Catching Up with Cisco’s Martin Roesch

Martin RoeschMartin Roesch, Vice President and Chief Architect for Cisco Security Business Group, is responsible for shaping the technology strategy and design of the company’s security portfolio and also oversees threat research. We caught up with him to talk about his interest in information security how he hopes the industry progresses. You can catch his keynote Ascending the Path to Better Security in San Francisco.

RSAC: Can you provide some background on how you got into the information security industry and how you ended up where you are today?

Roesch: Back in 1996, the Internet was the future of computing. I recognized back then that securing the Internet would uncover many opportunities to do interesting work. There was a great deal of research happening at that time. The constantly evolving problem space around securing the Internet was a natural draw for me. Before I knew it, I’d spent 20 years working with really smart people, re-thinking complex problems, and asking new questions to help people protect their intellectual property and infrastructure.

RSAC: What excites you the most about working in the information security industry?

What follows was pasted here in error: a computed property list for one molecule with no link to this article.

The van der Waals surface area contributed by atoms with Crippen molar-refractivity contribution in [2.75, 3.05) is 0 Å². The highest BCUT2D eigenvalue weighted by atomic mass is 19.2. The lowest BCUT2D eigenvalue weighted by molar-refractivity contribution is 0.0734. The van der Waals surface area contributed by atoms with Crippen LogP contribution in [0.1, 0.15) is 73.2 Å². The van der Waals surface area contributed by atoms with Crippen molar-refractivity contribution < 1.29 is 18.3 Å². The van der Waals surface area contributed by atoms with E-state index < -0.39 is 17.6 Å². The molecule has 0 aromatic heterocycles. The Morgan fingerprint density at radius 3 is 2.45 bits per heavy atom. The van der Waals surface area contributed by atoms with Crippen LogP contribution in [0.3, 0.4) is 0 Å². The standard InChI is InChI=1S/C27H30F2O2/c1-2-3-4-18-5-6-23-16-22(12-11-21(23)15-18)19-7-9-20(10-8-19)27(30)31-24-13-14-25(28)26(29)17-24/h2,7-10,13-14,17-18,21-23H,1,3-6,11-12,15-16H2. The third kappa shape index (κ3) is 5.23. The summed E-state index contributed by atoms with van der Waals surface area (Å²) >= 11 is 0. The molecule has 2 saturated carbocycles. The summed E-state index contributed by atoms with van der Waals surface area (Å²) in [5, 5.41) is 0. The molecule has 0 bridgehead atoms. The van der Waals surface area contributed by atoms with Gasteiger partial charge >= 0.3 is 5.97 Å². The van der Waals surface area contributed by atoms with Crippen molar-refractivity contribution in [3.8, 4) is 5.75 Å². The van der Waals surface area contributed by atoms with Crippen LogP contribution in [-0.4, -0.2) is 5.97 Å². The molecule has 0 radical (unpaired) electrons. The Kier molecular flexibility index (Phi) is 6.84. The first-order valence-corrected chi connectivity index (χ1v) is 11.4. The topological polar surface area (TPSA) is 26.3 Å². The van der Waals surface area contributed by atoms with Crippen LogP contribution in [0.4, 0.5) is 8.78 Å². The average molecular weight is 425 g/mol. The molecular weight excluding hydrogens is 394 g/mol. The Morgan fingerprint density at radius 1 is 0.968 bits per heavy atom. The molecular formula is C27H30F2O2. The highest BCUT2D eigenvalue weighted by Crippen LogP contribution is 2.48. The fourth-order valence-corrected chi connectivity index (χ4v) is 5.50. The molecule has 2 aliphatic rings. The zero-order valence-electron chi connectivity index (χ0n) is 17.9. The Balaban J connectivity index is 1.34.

Roesch: What I find most exciting is the opportunity to solve the complex problems facing our industry. By looking at every facet of a problem, deconstructing it to find the base elements and then looking at problems in new ways, we can continuously evolve and improve the practice of security. That makes this an industry that never loses its luster.   

RSAC: What would you like to see change/happen in the industry over the next 12 months?

Roesch: I’d like to see people get real about where we are today and where we can be in the future. Also, I’d like to see the industry recognize what technologies can do and what they cannot do. If we make progress in these two areas it will go a long way toward making security professionals more productive and enabling businesses to do what they do best.

RSAC: If you could pick one thing that has made the most impact on your career and where you are today, what would it be?

Roesch: Inventing Snort. It’s been very rewarding watching a technology I built in my spare bedroom expand over time to become the most widely deployed technology for intrusion detection.

RSAC: What were you doing 25 years ago?

Roesch: In 1991, I was in college pursuing computer engineering. Back then I also played rugby to get my aggressions out after computer lab.   

Posted on February 2, 2016

Jennifer Lawinski

by Jennifer Lawinski

Editor-In-Chief, RSA Conference

USA 2016

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